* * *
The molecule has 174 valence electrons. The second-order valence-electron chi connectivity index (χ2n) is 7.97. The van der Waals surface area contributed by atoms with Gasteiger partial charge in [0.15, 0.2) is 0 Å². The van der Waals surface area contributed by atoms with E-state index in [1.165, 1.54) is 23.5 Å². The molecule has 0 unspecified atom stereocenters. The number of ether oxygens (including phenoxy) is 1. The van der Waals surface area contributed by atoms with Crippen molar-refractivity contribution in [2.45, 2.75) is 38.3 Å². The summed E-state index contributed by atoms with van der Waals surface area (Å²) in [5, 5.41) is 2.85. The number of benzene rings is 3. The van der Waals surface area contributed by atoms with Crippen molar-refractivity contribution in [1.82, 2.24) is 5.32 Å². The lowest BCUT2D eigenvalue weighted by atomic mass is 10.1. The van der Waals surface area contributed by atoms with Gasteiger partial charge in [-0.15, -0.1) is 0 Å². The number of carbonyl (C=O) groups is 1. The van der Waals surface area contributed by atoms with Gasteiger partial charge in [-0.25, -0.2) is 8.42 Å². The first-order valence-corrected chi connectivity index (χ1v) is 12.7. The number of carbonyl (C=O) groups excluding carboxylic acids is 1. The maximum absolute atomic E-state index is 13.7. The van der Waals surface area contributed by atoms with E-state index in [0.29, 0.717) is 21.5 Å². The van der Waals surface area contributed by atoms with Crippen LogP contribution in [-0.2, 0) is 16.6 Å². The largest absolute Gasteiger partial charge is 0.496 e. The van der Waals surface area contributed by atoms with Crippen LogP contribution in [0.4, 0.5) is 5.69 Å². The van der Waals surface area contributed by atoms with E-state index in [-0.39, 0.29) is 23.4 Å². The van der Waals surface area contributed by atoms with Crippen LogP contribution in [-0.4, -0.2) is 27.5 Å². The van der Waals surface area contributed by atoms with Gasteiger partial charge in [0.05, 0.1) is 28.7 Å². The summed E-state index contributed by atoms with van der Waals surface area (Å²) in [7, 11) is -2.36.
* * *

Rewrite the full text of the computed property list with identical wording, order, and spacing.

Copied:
The molecule has 174 valence electrons. The second-order valence-electron chi connectivity index (χ2n) is 7.97. The van der Waals surface area contributed by atoms with Gasteiger partial charge in [0.15, 0.2) is 0 Å². The van der Waals surface area contributed by atoms with E-state index in [1.165, 1.54) is 23.5 Å². The molecule has 0 unspecified atom stereocenters. The number of ether oxygens (including phenoxy) is 1. The van der Waals surface area contributed by atoms with Crippen molar-refractivity contribution in [2.45, 2.75) is 38.3 Å². The summed E-state index contributed by atoms with van der Waals surface area (Å²) in [5, 5.41) is 2.85. The number of benzene rings is 3. The van der Waals surface area contributed by atoms with Crippen molar-refractivity contribution in [1.82, 2.24) is 5.32 Å². The lowest BCUT2D eigenvalue weighted by atomic mass is 10.1. The van der Waals surface area contributed by atoms with Gasteiger partial charge in [-0.15, -0.1) is 0 Å². The number of carbonyl (C=O) groups is 1. The van der Waals surface area contributed by atoms with Gasteiger partial charge in [-0.25, -0.2) is 8.42 Å². The first-order valence-corrected chi connectivity index (χ1v) is 12.7. The number of carbonyl (C=O) groups excluding carboxylic acids is 1. The maximum absolute atomic E-state index is 13.7. The van der Waals surface area contributed by atoms with E-state index in [0.29, 0.717) is 21.5 Å². The van der Waals surface area contributed by atoms with Crippen LogP contribution in [-0.2, 0) is 16.6 Å². The largest absolute Gasteiger partial charge is 0.496 e. The van der Waals surface area contributed by atoms with Crippen LogP contribution in [0.4, 0.5) is 5.69 Å². The van der Waals surface area contributed by atoms with E-state index in [-0.39, 0.29) is 23.4 Å². The van der Waals surface area contributed by atoms with Crippen LogP contribution in [-0.4, -0.2) is 27.5 Å². The van der Waals surface area contributed by atoms with Gasteiger partial charge in [0.05, 0.1) is 28.7 Å². The summed E-state index contributed by atoms with van der Waals surface area (Å²) in [7, 11) is -2.36.